'Remember' is preposterous but Christopher Plummer brings pathos and dignity

'Remember' stars Plummer as a widower living in an assisted living facility who attempts to track down an Auschwitz camp commander.

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    Christopher Plummer as nonagenarian Zev Guttman (r.), a recent widower living in an assisted living facility, and fellow resident Max (Martin Landau) who both survived Auschwitz, in a scene from 'Remember.'
    A24 Films
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There are movies that are terrible and yet, because of some naggingly compelling core idea, are still compelling. Such a beast is Atom Egoyan’s revenge fantasy “Remember,” written by Benjamin August and starring Christopher Plummer as nonagenarian Zev Guttman, a recent widower living in an assisted living facility near New York. Both Zev and fellow resident Max (Martin Landau) survived Auschwitz. With his wife gone, Zev, whose memory is slipping, is tasked by Max, who uses a wheelchair, to track down the camp commander responsible for murdering both men’s families. Max believes this man, Rudy Kurlander, is living in the United States under an assumed name, and provides Zev with the addresses of four possible suspects.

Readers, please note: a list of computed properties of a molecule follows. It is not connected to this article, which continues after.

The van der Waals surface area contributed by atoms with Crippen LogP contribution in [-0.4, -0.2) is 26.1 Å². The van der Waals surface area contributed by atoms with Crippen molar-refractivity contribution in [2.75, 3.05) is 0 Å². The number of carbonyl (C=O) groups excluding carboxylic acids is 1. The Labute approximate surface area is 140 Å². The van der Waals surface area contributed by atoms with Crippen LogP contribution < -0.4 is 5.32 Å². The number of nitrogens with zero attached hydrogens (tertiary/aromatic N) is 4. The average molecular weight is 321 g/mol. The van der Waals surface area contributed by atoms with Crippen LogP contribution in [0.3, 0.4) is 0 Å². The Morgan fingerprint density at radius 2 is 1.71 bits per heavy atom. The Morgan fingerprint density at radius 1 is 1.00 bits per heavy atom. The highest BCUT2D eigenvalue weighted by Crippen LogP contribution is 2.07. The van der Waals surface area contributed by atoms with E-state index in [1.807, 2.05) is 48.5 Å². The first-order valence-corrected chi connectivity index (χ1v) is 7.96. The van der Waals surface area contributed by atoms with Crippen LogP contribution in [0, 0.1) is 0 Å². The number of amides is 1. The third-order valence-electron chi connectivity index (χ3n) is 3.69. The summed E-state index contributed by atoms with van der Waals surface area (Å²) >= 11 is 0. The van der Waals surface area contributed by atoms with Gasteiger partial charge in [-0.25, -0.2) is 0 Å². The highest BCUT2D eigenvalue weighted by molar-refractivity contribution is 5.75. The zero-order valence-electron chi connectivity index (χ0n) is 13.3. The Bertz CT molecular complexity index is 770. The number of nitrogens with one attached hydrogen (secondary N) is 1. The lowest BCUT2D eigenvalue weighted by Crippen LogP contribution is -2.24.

The plot, as it unwinds, is increasingly eye-poppingly preposterous, but it holds you anyway, not only because of its outlandishness but because Plummer, against all odds, brings pathos and dignity to a role that doesn’t deserve him. Grade: C+ (Rated R for a scene of violence, language.)

 
 
 

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